The action of the Liberian Government in bringing into effect the Moratorium Act and thus entirely overriding the Loan Agreement is from every legalistic standpoint deplorable and inexcusable. The Liberian contention is that only the gravest national necessity with which the country had ever been faced, forced this action, and that unless this course had been pursued, the entire machinery of national government would have broken down. It is quite true that when the moratorium action was taken, the financial stress was practically unbearable.
The fact that this Moratorium Act still exists may make the initiation of any new negotiations for a revision of the Loan Agreement [Page 812] somewhat difficult. Liberia is willing to return to the Loan Agreement and is even anxious that fiscal affairs again be taken over by the American fiscal officers under that agreement. They would ask that only four provisions of the present Moratorium Act be incorporated in the new Loan Agreement: (1) reduction of fiscal officers from five to three; (2) reduction of salaries of the fiscal officers; (3) a change in the priorities of payments so that actual governmental expenses should be first; and (4) a change in the depositary arrangement.
In any new negotiations, they would, of course, also ask a reduction in interest charges on the loan.
The Government is today functioning in a fairly creditable and serious manner; the reforms called for by the Liberian plan would undoubtedly bring about considerable improvement in conditions in the country and there is every reason to believe that the worst period of the financial crisis has passed. This combination of facts would seem to warrant the Finance Corporation of America in extending its cooperation toward some revision in its Loan Agreement so that the Liberian Government may revoke the Moratorium Act and revert to the fiscal system contemplated in the Agreement. This becomes more evident when it is considered that the alternative appears to be a continuance of the present extremely unsatisfactory state of affairs in so far as the Finance Corporation is concerned.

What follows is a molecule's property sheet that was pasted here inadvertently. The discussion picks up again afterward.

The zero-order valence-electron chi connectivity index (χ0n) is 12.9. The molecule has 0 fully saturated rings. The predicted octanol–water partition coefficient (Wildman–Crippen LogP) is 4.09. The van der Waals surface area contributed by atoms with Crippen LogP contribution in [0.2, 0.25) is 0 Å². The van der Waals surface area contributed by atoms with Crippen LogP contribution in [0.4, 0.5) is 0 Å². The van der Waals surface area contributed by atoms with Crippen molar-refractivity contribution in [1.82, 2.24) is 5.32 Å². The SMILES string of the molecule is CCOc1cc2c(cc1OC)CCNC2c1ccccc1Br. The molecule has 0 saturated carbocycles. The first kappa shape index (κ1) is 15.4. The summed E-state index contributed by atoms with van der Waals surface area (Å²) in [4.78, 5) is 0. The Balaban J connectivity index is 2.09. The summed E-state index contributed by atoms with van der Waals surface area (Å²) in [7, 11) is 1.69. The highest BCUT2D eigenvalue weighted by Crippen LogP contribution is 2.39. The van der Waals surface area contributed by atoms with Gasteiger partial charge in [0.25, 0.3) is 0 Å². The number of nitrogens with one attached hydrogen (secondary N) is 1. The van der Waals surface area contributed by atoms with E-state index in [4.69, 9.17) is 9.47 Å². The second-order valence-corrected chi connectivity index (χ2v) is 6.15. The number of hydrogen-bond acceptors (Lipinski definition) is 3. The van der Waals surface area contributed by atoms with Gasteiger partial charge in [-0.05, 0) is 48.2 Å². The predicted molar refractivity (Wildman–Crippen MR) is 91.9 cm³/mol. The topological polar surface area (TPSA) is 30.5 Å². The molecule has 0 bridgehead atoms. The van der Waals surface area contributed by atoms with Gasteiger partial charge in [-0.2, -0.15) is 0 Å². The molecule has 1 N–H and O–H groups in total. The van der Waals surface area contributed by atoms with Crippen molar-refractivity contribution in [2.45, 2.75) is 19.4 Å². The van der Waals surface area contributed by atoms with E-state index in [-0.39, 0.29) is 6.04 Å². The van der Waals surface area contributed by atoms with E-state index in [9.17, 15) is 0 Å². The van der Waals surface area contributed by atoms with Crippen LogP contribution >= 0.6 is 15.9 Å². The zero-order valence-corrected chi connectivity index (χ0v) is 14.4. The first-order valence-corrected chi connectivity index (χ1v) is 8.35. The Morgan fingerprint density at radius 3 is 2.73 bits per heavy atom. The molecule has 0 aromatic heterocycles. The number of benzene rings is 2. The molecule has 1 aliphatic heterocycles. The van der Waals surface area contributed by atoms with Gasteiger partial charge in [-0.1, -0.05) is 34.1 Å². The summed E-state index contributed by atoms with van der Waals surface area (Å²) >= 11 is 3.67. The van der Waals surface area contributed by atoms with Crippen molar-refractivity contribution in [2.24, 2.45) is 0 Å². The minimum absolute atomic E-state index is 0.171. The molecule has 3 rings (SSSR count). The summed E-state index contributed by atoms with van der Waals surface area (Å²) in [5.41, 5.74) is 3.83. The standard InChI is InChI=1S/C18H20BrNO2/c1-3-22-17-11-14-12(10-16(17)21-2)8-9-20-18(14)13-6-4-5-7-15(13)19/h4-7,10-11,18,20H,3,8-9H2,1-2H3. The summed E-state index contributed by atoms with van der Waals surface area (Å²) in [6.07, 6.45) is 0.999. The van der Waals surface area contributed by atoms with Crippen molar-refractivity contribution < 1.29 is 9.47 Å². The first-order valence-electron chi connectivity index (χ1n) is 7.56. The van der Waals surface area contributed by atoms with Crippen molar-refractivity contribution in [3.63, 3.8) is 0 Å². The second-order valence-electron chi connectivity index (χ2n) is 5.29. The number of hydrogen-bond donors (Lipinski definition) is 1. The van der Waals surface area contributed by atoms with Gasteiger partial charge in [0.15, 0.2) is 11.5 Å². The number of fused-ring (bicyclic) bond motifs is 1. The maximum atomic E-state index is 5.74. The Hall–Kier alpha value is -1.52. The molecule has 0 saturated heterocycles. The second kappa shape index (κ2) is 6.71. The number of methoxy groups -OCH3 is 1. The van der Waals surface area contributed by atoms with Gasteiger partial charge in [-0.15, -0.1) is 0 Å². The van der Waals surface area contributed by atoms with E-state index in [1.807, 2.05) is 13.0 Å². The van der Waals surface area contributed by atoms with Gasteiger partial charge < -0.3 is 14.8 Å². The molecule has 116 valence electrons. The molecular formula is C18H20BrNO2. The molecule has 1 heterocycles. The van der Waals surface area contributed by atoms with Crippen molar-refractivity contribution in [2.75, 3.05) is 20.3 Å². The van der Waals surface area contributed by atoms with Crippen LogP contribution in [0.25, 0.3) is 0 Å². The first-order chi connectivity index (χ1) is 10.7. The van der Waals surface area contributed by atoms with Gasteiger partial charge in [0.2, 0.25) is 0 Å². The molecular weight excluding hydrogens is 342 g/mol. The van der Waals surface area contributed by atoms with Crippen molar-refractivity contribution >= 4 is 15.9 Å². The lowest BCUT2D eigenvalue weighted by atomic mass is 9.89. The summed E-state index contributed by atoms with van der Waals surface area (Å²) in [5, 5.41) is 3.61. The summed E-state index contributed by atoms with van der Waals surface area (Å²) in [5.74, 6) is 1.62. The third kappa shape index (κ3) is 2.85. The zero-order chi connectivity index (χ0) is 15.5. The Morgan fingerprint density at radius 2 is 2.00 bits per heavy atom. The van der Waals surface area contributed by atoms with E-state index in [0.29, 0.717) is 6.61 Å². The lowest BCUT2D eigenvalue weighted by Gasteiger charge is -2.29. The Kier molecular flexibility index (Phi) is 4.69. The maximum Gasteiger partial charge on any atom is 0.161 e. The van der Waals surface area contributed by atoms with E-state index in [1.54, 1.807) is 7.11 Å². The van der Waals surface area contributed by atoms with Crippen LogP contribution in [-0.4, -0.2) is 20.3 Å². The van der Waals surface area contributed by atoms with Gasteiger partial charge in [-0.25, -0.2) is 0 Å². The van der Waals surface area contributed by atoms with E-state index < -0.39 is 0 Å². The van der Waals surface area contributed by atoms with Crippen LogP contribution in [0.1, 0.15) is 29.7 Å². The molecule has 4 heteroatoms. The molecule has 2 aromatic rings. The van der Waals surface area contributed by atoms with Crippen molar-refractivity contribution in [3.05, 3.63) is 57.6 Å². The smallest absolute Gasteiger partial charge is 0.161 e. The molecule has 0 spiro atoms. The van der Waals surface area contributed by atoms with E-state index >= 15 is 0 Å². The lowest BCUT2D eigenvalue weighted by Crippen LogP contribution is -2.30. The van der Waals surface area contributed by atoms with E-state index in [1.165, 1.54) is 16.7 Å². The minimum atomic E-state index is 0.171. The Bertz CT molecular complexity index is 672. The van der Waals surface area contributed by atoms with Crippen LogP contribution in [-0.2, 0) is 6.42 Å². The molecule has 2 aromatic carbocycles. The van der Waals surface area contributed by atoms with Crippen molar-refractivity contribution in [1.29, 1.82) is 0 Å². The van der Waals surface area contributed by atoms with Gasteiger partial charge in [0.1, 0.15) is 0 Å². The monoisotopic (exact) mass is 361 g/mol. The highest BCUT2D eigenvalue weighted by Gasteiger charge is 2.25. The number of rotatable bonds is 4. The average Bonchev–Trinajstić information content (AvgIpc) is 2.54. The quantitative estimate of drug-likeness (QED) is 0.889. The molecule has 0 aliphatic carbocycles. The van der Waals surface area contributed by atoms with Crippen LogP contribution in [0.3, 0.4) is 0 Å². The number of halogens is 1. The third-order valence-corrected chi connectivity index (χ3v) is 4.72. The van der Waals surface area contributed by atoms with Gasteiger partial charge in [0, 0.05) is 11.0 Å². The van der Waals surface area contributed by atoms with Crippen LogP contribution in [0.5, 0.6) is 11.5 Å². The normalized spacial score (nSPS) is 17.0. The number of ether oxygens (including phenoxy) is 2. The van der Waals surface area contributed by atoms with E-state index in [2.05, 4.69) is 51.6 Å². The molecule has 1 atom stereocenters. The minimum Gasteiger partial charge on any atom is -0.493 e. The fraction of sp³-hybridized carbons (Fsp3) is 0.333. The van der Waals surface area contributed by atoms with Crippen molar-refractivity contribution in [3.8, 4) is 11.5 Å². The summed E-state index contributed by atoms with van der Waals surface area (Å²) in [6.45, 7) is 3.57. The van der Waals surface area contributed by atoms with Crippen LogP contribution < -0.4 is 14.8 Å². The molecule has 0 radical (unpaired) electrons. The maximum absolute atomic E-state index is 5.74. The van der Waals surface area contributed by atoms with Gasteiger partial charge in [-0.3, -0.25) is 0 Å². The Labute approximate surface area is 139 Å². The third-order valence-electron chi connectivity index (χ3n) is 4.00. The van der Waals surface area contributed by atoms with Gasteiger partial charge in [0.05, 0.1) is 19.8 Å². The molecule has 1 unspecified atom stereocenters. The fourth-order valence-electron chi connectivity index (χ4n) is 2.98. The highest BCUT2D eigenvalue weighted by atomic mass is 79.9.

All factions in the country are thoroughly alive to the need of certain reforms and improvements. If the Liberian plan is given a fair trial this active interest itself will assure a certain degree of success. President Barclay and his Government fully realize the great opportunity now offered to them in carrying out the provisions of the plan and will in all probability aid and assist in effective manner.
The plan is a compromise which will appeal to the various factions in Liberia. Its probable effect would be, to some extent at least, to unite the opposing factions within the country and, because of the present desire on the part of Liberia (a desire partly forced by necessity) actually to cause a considerable amount of creditable development.
Liberia should be a prosperous country. Its natural resources and native population are good—better in fact than in many West African districts. The potentialities in rubber, other agricultural products and minerals are well above average.
That the country is backward is quite true, but it has been obliged to fight its battles with few weapons, little administrative experience and, on many occasions, with a pitifully restricted pocketbook.
Neighboring regions have had the backing of strong mother countries, expert administrators, effective military forces and large sums for the opening up of the productive areas through railroads, motor [Page 813] roads, harbor facilities and with adequate police, medical and sanitary forces. This intensive exploitation is reflected in budgets several times larger than Liberia’s for areas of similar size and resources.